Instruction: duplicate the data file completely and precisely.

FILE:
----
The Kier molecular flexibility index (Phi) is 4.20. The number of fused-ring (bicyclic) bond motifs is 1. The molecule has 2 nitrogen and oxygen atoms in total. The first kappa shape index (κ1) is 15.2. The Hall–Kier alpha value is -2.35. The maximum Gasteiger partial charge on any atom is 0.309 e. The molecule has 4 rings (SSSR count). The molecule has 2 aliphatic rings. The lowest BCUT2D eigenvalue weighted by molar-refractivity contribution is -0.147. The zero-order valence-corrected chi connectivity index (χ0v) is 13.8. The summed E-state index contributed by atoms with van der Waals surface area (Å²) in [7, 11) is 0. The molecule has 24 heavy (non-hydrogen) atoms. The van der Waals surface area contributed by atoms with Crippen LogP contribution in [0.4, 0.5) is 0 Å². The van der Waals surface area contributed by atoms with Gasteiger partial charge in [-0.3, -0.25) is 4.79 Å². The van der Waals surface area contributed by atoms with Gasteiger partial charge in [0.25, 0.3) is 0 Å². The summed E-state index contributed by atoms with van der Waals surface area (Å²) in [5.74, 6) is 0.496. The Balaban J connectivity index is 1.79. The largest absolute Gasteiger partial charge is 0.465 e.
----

The Kier molecular flexibility index (Phi) is 4.20. The number of fused-ring (bicyclic) bond motifs is 1. The molecule has 2 nitrogen and oxygen atoms in total. The first kappa shape index (κ1) is 15.2. The Hall–Kier alpha value is -2.35. The maximum Gasteiger partial charge on any atom is 0.309 e. The molecule has 4 rings (SSSR count). The molecule has 2 aliphatic rings. The lowest BCUT2D eigenvalue weighted by molar-refractivity contribution is -0.147. The zero-order valence-corrected chi connectivity index (χ0v) is 13.8. The summed E-state index contributed by atoms with van der Waals surface area (Å²) in [7, 11) is 0. The molecule has 24 heavy (non-hydrogen) atoms. The van der Waals surface area contributed by atoms with Crippen LogP contribution in [0.4, 0.5) is 0 Å². The van der Waals surface area contributed by atoms with Gasteiger partial charge in [-0.3, -0.25) is 4.79 Å². The van der Waals surface area contributed by atoms with Gasteiger partial charge in [0.25, 0.3) is 0 Å². The summed E-state index contributed by atoms with van der Waals surface area (Å²) in [5.74, 6) is 0.496. The Balaban J connectivity index is 1.79. The largest absolute Gasteiger partial charge is 0.465 e.